Concerns that the market has reached its peak, underpinned by fears over the impact of Brexit on the sector, have proved unfounded. For many, especially first-time investors, student property provides a more affordable and perhaps safer option than residential property investments.
The rental growth of student accommodation in the UK has surpassed all other asset sectors by reaching an accumulative transaction value of £3.5 billion in 2016 and £4.6 billion in 2017, with significant investment from international sources. Over 2017, investors remained pragmatic as the UK is viewed as a stable global property market.
Purpose-built student accommodation has helped the sector form a prominent part of the wider UK commercial investment market. With continued investment from both international and domestic investors over the course of the year, a relatively weak pound has attracted international investment and additional applications from non-EU students, such as those from Saudi Arabia and UAE countries.
The UK student accommodation market in 2018 and 2019 has also outperformed previous years, with many direct let transactions at record yields. An increase in investment from 2017 to now is expected to increase by £5.3bn in purpose build student housing.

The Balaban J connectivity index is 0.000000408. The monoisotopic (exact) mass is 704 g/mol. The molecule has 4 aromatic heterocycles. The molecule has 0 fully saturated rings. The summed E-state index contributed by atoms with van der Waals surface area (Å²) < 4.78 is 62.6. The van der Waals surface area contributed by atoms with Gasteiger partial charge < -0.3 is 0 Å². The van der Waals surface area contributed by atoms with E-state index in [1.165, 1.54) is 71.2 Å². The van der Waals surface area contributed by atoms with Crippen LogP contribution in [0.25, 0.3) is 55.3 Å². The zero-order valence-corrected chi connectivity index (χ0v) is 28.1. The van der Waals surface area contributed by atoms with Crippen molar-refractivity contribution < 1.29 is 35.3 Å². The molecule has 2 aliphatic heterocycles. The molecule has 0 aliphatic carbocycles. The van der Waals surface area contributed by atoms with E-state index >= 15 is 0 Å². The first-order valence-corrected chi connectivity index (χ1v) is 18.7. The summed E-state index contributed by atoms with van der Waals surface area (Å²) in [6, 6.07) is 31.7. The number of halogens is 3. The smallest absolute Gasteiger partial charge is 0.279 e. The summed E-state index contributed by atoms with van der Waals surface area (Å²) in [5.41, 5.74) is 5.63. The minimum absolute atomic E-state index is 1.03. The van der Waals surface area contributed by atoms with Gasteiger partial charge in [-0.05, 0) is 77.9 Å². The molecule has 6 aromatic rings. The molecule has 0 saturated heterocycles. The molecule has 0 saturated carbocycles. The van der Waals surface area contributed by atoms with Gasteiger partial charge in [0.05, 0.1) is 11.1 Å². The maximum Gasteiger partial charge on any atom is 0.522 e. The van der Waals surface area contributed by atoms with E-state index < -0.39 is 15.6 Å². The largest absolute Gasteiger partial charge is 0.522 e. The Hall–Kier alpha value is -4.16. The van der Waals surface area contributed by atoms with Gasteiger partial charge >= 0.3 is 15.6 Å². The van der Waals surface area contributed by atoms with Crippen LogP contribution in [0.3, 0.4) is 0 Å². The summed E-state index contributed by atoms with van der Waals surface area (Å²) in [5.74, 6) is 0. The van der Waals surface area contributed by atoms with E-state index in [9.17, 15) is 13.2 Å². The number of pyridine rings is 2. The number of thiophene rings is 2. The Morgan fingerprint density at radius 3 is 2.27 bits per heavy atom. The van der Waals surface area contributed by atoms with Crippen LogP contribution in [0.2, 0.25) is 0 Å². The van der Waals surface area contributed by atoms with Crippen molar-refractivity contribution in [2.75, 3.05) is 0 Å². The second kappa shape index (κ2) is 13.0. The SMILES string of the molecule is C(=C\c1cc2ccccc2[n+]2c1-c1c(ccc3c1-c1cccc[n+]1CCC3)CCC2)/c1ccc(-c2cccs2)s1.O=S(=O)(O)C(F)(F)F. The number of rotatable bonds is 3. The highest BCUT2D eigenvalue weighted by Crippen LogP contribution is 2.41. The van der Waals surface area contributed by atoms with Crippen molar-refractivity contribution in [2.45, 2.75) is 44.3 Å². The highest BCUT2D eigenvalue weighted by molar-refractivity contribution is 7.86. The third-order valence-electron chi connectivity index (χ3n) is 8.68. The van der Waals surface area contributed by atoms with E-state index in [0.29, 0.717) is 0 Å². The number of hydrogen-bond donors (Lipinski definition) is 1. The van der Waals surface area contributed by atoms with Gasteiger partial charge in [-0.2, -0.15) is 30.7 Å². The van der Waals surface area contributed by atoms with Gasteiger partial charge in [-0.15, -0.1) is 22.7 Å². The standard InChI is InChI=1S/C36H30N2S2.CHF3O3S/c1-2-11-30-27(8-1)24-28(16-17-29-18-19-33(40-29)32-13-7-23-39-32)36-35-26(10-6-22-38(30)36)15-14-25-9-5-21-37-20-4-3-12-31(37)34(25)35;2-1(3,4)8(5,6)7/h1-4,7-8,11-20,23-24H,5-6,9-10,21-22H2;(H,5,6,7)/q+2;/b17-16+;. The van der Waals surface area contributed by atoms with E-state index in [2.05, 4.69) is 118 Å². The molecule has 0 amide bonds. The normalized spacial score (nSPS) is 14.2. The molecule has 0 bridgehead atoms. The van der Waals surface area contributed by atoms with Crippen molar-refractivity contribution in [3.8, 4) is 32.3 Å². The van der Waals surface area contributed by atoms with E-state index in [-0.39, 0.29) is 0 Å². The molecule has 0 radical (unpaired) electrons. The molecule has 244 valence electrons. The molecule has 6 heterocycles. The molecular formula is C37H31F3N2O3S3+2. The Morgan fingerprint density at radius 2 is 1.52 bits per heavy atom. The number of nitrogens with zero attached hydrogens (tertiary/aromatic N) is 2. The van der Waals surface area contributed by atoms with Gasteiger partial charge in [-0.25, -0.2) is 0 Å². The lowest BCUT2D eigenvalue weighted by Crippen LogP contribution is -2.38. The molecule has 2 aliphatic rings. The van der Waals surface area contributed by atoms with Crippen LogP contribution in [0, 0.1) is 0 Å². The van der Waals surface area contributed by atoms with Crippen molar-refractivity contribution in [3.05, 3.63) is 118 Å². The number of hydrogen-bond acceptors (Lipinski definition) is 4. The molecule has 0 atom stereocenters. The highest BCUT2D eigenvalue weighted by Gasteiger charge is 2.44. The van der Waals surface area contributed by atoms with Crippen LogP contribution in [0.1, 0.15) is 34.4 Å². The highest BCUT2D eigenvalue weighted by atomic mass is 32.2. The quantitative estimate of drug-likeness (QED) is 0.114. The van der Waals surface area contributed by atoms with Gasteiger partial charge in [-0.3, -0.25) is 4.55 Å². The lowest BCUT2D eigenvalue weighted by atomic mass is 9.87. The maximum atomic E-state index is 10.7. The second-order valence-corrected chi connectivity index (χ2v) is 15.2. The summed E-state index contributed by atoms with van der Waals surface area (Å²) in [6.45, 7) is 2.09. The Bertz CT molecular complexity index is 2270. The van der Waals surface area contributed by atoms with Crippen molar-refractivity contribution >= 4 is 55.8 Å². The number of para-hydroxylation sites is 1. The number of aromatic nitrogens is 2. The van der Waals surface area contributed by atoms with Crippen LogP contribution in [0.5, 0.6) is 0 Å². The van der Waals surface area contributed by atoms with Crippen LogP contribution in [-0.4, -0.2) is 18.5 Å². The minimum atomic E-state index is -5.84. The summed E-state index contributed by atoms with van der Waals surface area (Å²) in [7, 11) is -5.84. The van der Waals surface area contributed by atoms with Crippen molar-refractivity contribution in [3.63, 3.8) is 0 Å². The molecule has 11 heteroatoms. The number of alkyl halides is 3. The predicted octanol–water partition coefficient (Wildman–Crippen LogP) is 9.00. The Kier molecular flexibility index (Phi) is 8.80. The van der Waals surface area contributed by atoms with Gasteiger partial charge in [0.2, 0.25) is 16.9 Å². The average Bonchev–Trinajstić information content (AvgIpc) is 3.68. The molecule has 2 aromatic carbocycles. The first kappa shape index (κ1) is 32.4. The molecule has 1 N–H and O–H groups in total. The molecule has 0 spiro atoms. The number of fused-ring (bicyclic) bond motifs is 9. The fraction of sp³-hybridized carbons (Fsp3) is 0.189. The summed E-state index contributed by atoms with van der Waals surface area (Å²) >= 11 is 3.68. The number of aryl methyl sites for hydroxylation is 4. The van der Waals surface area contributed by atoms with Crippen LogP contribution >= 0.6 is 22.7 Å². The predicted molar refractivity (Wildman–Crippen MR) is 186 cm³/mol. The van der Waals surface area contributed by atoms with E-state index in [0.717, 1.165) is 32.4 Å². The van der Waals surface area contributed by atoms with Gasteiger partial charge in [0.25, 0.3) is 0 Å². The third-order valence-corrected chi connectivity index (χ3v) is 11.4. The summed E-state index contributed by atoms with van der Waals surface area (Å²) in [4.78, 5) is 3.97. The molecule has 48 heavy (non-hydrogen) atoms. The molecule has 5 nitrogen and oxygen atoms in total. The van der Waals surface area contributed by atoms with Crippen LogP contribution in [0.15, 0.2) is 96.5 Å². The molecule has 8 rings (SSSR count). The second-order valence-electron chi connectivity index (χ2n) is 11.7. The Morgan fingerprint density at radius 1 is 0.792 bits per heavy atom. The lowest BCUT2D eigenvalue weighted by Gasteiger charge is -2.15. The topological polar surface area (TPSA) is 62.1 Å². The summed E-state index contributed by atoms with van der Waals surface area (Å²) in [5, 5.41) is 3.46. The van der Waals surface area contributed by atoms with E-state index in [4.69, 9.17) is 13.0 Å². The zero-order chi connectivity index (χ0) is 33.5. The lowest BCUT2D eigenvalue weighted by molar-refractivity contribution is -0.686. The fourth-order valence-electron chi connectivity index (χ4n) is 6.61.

In both private and university-owned purpose-built accommodation, the estimated figure of asset value is now around £43 billion in the UK. There are 525,000 PBSA bedrooms, alongside planned consent for another 150,000 in the pipeline across the UK. This has been driven by the consistent track record for student property demand that the UK has seen over the years.
Just over two decades ago, the UK student population was 1.5 million – today, it’s around 2.28 million, proving student accommodation is a lucrative sector for institutional investors to entrust their money. Prime yields for modern, income-producing assets in the best university cities are now in the range of 5% to 6%.